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Impact of Menopause Symptoms on Women in the Workplace
Mayo Clinic Proceedings Vol 98, Issue 6, June 2023, Pages 833-845 https://doi.org/10.1016/j.mayocp.2023.02.025
Stephanie S. Faubion MD, MBA a d, Felicity Enders PhD b, Mary S. Hedges MD c, Rajeev Chaudhry MBBS, MPH d e, Juliana M. Kling MD, MPH d f, Chrisandra L. Shufelt MD, MS a d, Mariam Saadedine MD a d, Kristin Mara MS b, Joan M. Griffin PhD g, Ekta Kapoor MBBS d h i
To evaluate the impact of menopause symptoms on work outcomes and to assess the estimated economic impact.
Patients and Methods
Women aged 45 to 60 years receiving primary care at 1 of the 4 Mayo Clinic sites were invited to participate in a survey study (Hormones and ExpeRiences of Aging) from March 1 through June 30, 2021. A total of 32,469 surveys were sent, with 5219 responses (16.1% response rate). Of the 5219 respondents, 4440 (85.1%) reported current employment information and were included in the study. The primary outcome was self-reported adverse work outcomes related to menopause symptoms assessed by the Menopause Rating Scale (MRS).
The mean age of the 4440 participants was 53.9±4.5 years, with the majority being White (4127 [93.0%]), married (3398 [76.5%]), and educated (2632 [59.3%] college graduate or higher); the mean total MRS score was 12.1, signifying moderate menopause symptom burden. Overall, 597 women (13.4%) reported at least one adverse work outcome due to menopause symptoms; 480 women (10.8%) reported missing work in the preceding 12 months (median, 3 days missed). The odds of reporting an adverse work outcome increased with increasing menopause symptom severity; women in the highest quartile of total MRS scores were 15.6 (95% CI, 10.7 to 22.7; P<.001) times more likely to have an adverse work outcome vs those in the first quartile. Based on workdays missed due to menopause symptoms, we estimate an annual loss of $1.8 billion in the United States.
This large cross-sectional study identified a major negative impact of menopause symptoms on work outcomes and the need to improve medical treatment for these women and make the workplace environment more supportive. Additional studies are needed to confirm these findings in larger and more diverse groups of women.
Study Design and Participants
We conducted a one-time survey study among women aged 45 to 60 years receiving primary care at 1 of 4 Mayo Clinic sites—Rochester, Minnesota; Scottsdale, Arizona; Jacksonville, Florida; and Mayo Clinic Health System, Northwest Wisconsin. The women were invited to complete a questionnaire between March 1 and June 30, 2021, that aimed to assess their menopause experiences and their perceptions about the care they received. The questionnaire assessed menopause symptoms, the impact of these...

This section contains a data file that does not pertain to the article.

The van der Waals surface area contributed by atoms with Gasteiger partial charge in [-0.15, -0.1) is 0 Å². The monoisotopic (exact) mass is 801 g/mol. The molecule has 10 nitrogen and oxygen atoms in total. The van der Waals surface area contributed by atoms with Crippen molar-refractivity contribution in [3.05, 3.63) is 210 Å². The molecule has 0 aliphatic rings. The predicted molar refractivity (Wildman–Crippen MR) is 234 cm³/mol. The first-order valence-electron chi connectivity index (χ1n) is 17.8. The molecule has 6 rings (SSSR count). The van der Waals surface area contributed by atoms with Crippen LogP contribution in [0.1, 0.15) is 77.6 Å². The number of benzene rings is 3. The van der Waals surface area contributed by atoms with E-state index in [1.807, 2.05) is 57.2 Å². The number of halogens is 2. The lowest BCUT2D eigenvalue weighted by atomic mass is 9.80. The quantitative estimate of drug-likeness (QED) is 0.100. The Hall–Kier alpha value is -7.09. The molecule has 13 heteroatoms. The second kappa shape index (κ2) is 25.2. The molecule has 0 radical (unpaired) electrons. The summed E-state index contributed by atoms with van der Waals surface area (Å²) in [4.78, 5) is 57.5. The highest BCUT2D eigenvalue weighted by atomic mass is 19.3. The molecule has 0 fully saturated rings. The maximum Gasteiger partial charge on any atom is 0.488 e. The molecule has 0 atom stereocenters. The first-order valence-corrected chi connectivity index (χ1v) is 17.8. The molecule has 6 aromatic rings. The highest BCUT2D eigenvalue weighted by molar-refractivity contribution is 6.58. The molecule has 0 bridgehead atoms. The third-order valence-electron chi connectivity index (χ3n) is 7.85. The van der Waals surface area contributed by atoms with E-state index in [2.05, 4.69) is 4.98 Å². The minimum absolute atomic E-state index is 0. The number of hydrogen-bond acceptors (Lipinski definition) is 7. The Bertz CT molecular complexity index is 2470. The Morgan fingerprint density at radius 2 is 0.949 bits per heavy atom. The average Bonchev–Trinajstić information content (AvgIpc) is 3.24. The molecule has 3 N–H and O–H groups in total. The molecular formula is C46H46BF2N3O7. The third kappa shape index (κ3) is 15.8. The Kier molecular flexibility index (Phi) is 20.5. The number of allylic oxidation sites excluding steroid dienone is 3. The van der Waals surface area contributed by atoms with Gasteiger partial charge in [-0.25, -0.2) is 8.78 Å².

Of the 32,469 surveys sent, 5219 responses were received (16.1%); 4440 (85.1%) of the respondents reported current employment and were included in the study. The demographic characteristics of the women in the study are summarized in Table 1. The mean age of the 4440 participants was 53.9±4.5 years, and the majority were White (4127 [93.0%]), married (3398 [76.5%]), and educated (2632 [59.3%] college graduate or higher). The mean total MRS score was 12.1, signifying moderate menopause symptom...
To our knowledge, this is the largest study to date examining the impact of menopause symptoms on work outcomes. Employed US women receiving primary care at a large medical center across 4 geographic locations reported a substantial menopause symptom burden and a negative impact of these symptoms on work outcomes. Women who reported adverse work outcomes had a higher BMI and were less likely to be married or to consume alcohol regularly compared with those without an adverse work outcome. The...
Women are a vital part of the global workforce and economy. This study identified an association between menopause symptoms and adverse work outcomes, including lost work productivity. The severity of menopause symptoms strongly predicted the odds of an adverse work outcome. Based on this analysis, the estimated annual cost associated with lost days of work related to menopause symptoms among US women aged 45 to 60 years is $1.8 billion. Racial and ethnic differences were identified, with Black ...
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